Information is power. If you doubt that when it comes to retirement, just consider how much having information has changed your life for the better, thanks to the Internet.
Say you need to buy a new car. The dealer obviously has a lot of unspoken incentives. He’s likely to give you a break on one aspect of the deal knowing he can make money on another.
So, you check a few car pricing websites, call up a no-haggle car-buying service from the auto club and, presto, no hidden side deals.
Maybe you need a plane ticket. Used to be, you had to call up a travel agent and let them pore over hundreds of flight options. It was fairly easy for the airlines to show the agent seats priced however they wanted.
Enter the Internet. Now you can check prices weeks ahead of your travel date and find a good deal. Same with hotels and rental cars. Transparency rules.
Information really is power. In Washington, meanwhile, the struggle continues to bring that kind of power to retirement investing. Congress has been holding hearings for several days on the issue.
On one side is Wall Street and the big national financial advisory firms. They clearly don’t want information to get out. They want retirement savers to rely on assurances that the investments stock brokers recommend are their best choices.
Making that promise the law, rather than simply an assurance, sounds simple. But here’s the president of financial advisor trade group SIFMA Ken Bentsen arguing against it, in an interview.
“It’s too complex. It would create higher costs, tremendous disruption in the marketplace, less access to financial advice for people who need it,” Bentsen said. “You’d have to fire some of your clients.”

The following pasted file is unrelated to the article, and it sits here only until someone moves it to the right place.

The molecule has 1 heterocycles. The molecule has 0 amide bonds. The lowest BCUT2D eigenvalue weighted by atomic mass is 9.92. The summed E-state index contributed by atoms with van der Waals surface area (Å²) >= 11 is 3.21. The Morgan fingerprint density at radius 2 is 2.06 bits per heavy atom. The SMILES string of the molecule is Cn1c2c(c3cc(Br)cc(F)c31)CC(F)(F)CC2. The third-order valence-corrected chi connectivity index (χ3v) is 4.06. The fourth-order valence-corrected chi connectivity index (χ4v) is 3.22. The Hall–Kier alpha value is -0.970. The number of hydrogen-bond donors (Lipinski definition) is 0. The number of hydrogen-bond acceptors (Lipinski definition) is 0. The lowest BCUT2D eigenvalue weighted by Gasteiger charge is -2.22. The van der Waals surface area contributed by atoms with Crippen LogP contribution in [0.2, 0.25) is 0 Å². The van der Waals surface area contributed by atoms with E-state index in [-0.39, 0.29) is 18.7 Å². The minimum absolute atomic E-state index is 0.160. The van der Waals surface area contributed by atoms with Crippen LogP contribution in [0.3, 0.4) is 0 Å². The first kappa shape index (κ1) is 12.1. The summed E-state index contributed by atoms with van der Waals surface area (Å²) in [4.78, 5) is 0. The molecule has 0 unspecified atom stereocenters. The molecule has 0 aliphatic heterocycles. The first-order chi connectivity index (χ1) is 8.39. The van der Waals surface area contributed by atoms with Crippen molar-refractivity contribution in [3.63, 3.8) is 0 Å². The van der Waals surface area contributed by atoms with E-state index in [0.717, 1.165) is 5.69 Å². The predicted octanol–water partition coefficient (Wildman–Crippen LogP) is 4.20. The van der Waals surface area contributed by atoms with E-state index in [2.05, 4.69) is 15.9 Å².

That’s one way to look at it. Another way is that a fiduciary standard is not complex at all. What are complex are the tortured arguments that stock brokers make to avoid giving clients the information they need to make good decisions.
Like how stock brokers get paid in secret to recommend one fund over another. How certain products carry stiff upfront fees, called loads, that decimate your account balance.
How ongoing annual advisory fees of 2% and higher — practically the industry norm — are incredibly out of touch with the reality of trying to save and build a retirement that works.
“They’re passionately committed to the best interests of their clients, as long as they’re not legally required to serve the best interests of their clients,” said Barbara Roper, director of investor protection for the Consumer Federation of America.
Information is power. Knowing what you pay and why matters. And waiting for Wall Street to do the right thing is unrealistic, judging by their statements to Congress in testimony.
Retirement savers need financial advisors who talk straight and show their cards, simple as that. Anything less is a step backward.